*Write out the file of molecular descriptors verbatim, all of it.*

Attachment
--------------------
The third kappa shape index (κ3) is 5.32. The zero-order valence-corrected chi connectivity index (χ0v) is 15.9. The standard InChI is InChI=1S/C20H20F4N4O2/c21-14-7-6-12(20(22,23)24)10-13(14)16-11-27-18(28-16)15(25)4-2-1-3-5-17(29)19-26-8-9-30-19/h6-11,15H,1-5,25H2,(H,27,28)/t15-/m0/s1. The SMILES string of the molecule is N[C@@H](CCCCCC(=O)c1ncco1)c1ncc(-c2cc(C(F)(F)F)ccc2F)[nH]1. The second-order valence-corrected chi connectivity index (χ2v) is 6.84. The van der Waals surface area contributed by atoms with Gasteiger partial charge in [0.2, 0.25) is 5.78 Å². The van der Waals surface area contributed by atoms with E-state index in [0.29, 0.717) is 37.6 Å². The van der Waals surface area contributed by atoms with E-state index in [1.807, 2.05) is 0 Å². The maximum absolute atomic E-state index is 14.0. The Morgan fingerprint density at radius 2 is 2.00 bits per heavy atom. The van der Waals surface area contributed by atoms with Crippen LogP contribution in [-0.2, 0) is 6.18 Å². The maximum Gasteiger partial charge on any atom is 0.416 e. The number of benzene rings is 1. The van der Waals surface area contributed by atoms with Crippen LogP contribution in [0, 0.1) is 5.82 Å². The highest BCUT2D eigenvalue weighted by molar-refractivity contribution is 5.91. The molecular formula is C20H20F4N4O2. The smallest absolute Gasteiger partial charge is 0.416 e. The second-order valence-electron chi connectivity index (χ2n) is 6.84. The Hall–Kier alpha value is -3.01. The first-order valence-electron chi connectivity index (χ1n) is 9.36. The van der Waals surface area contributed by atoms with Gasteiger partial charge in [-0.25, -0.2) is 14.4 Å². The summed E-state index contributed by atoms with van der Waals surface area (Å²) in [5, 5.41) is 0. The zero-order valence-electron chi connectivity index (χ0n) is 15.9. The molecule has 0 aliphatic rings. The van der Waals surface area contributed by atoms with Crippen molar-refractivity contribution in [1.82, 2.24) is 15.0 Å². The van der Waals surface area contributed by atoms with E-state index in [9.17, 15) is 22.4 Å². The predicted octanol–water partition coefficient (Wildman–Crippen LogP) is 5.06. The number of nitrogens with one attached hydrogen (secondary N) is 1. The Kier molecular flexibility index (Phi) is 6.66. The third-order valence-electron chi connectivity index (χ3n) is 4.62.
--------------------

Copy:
The third kappa shape index (κ3) is 5.32. The zero-order valence-corrected chi connectivity index (χ0v) is 15.9. The standard InChI is InChI=1S/C20H20F4N4O2/c21-14-7-6-12(20(22,23)24)10-13(14)16-11-27-18(28-16)15(25)4-2-1-3-5-17(29)19-26-8-9-30-19/h6-11,15H,1-5,25H2,(H,27,28)/t15-/m0/s1. The SMILES string of the molecule is N[C@@H](CCCCCC(=O)c1ncco1)c1ncc(-c2cc(C(F)(F)F)ccc2F)[nH]1. The second-order valence-corrected chi connectivity index (χ2v) is 6.84. The van der Waals surface area contributed by atoms with Gasteiger partial charge in [0.2, 0.25) is 5.78 Å². The van der Waals surface area contributed by atoms with E-state index in [0.29, 0.717) is 37.6 Å². The van der Waals surface area contributed by atoms with E-state index in [1.807, 2.05) is 0 Å². The maximum absolute atomic E-state index is 14.0. The Morgan fingerprint density at radius 2 is 2.00 bits per heavy atom. The van der Waals surface area contributed by atoms with Crippen LogP contribution in [-0.2, 0) is 6.18 Å². The maximum Gasteiger partial charge on any atom is 0.416 e. The number of benzene rings is 1. The van der Waals surface area contributed by atoms with Crippen LogP contribution in [0, 0.1) is 5.82 Å². The highest BCUT2D eigenvalue weighted by molar-refractivity contribution is 5.91. The molecular formula is C20H20F4N4O2. The smallest absolute Gasteiger partial charge is 0.416 e. The second-order valence-electron chi connectivity index (χ2n) is 6.84. The Hall–Kier alpha value is -3.01. The first-order valence-electron chi connectivity index (χ1n) is 9.36. The van der Waals surface area contributed by atoms with Gasteiger partial charge in [-0.25, -0.2) is 14.4 Å². The summed E-state index contributed by atoms with van der Waals surface area (Å²) in [5, 5.41) is 0. The zero-order valence-electron chi connectivity index (χ0n) is 15.9. The molecule has 0 aliphatic rings. The van der Waals surface area contributed by atoms with Crippen molar-refractivity contribution in [1.82, 2.24) is 15.0 Å². The van der Waals surface area contributed by atoms with E-state index in [9.17, 15) is 22.4 Å². The predicted octanol–water partition coefficient (Wildman–Crippen LogP) is 5.06. The number of nitrogens with one attached hydrogen (secondary N) is 1. The Kier molecular flexibility index (Phi) is 6.66. The third-order valence-electron chi connectivity index (χ3n) is 4.62.